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An essay to show how the novel, "Of Mice and Men" by John Steinbeck, relates to how life was like in America during the 1930s.

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Introduction

Craig Anderson 5th March 2003 An essay to show how the novel, "Of Mice and Men" by John Steinbeck, relates to how life was like in America during the 1930s. "Of Mice and Men" is a short novel written by John Steinbeck. It gives us a good idea of certain aspects of the depression, which was a period of time where there were too few jobs to go round for each of the American people during the 1930s. Aspects such as the conditions ranch workers would have faced domestically and at work, if they had a job. This period in time had a large effect on the way a person was perceived by those around them. ...read more.

Middle

A good example of this includes the ranches' name- Soledad, as in solitary, meaning lonely. Another good example of this is the name of the river near the ranch- The Solenis, and when George plays solitaire in the bunkhouse during chapter two. Life was similarly hard for everyone on the ranch, though it was made even more difficult due to sexism, racism and in certain circumstances, disabilities. Certain people on the ranch including Lennie- who had mental difficulties, Crooks- who, not only had been crippled by a horse, but was coloured (this was still large issue in the 1930s), and Curley's wife purely for being a woman- were even fighting among themselves to gain respect. ...read more.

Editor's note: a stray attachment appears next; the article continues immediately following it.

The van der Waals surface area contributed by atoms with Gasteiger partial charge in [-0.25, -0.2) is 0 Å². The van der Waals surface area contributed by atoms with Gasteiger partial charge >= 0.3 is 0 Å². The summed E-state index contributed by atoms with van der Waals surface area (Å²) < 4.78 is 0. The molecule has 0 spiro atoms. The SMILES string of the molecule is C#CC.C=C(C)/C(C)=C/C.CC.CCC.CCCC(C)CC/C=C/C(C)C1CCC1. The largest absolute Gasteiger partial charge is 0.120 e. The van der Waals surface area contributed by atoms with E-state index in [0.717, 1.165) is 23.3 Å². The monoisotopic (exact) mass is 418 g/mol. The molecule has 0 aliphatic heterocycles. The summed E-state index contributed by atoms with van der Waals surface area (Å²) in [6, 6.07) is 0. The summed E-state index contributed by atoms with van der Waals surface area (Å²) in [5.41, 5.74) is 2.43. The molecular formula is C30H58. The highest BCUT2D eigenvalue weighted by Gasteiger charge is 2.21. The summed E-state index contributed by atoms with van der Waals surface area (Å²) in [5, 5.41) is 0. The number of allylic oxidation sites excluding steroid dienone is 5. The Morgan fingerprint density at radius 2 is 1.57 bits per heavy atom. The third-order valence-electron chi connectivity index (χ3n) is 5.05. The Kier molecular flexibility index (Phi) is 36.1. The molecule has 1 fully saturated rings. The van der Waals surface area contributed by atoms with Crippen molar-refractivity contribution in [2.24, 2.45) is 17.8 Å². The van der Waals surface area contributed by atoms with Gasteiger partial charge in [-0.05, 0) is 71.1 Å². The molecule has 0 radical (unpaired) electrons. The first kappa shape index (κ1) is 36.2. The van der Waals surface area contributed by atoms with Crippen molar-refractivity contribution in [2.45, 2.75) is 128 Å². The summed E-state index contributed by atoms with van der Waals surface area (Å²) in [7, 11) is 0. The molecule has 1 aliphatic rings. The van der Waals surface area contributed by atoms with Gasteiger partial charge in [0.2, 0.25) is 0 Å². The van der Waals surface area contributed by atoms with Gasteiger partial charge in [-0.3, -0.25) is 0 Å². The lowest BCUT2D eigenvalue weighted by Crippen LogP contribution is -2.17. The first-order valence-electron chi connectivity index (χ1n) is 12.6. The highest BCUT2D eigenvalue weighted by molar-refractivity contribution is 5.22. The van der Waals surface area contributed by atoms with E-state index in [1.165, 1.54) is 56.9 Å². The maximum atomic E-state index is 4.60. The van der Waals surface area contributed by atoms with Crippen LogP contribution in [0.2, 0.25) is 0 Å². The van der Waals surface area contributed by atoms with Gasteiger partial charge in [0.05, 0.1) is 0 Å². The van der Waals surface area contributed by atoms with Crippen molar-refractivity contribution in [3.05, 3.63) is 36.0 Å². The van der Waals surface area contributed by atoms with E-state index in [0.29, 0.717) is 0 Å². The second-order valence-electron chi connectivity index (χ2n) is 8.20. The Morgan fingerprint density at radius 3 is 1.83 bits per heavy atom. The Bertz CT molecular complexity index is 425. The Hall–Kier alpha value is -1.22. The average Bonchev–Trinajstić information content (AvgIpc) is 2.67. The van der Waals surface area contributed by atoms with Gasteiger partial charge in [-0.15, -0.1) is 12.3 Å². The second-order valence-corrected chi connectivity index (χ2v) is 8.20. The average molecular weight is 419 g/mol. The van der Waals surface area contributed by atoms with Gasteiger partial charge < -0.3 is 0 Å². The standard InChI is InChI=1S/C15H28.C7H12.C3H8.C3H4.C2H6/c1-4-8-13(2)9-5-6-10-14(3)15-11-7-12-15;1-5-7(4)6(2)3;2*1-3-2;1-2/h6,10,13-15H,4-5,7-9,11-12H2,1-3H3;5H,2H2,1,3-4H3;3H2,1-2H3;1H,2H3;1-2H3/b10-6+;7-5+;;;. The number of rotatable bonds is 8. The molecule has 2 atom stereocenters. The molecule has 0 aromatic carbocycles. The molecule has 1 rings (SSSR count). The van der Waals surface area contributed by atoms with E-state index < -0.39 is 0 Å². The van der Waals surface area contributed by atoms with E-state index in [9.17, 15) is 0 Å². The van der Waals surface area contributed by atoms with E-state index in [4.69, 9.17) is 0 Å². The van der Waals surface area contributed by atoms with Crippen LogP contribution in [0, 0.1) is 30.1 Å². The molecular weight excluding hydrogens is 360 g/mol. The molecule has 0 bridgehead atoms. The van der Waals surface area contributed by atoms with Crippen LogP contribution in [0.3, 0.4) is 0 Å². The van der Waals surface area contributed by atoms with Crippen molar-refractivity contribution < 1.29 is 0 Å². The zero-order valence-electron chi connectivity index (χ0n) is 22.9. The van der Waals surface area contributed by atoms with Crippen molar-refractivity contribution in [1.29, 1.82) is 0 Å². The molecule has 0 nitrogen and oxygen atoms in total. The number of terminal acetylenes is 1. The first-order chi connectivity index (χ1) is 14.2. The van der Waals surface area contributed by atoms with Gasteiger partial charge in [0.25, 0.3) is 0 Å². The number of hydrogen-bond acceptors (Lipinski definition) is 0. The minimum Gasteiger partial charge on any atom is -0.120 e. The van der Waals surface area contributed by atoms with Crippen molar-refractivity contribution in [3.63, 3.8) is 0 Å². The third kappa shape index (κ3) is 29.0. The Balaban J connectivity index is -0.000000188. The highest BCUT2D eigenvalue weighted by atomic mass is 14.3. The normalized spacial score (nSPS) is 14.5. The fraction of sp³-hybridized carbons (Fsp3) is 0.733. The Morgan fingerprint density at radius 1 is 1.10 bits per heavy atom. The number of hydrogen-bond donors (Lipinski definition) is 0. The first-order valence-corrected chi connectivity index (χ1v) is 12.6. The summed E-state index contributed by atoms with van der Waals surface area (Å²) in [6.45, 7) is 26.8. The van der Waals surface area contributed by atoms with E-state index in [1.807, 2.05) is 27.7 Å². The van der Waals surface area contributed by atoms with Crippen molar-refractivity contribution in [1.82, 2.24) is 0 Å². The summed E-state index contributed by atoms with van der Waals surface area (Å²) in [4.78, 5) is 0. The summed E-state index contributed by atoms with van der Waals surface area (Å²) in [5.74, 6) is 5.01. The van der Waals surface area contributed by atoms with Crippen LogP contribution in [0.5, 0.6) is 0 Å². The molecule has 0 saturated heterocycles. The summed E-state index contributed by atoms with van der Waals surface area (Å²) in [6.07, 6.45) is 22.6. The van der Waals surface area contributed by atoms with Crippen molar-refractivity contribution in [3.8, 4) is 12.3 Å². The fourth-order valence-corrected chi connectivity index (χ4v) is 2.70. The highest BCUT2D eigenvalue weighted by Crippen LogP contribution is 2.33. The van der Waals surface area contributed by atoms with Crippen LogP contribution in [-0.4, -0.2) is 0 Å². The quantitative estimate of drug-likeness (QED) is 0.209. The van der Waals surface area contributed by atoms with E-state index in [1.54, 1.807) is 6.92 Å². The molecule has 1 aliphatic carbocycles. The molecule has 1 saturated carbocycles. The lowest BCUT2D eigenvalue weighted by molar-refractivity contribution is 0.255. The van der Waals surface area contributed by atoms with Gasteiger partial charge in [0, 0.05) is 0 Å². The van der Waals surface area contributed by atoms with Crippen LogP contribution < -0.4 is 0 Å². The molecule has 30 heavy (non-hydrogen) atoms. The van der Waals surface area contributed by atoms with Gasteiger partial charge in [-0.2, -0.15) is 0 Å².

Conclusion

They got no family. They don't belong no place.' Because of a vast amount of suspicion on the ranch the workers often chose a solitary existence. It also made relationships between the workers very shallow. It would seem that the majority of the workers could not forge a meaningful relationship. OuGeQ6K ffra Yet, it wasn't just the workers who felt lonely. Curley's wife also displays loneliness: 'I get awful lonely'...'You can talk to people, but I can't talk to nobody but Curley.' Crooks also seems very lonely: 'I tell ya a guy gets too lonely, an' he gets sick.' Both Crooks and Curley's wife also choose a life of solitude because of the suspicion. It is harder for them to establish meaningful relationships because the obstacles of discrimination and sexism that exists on the ranch. ...read more.

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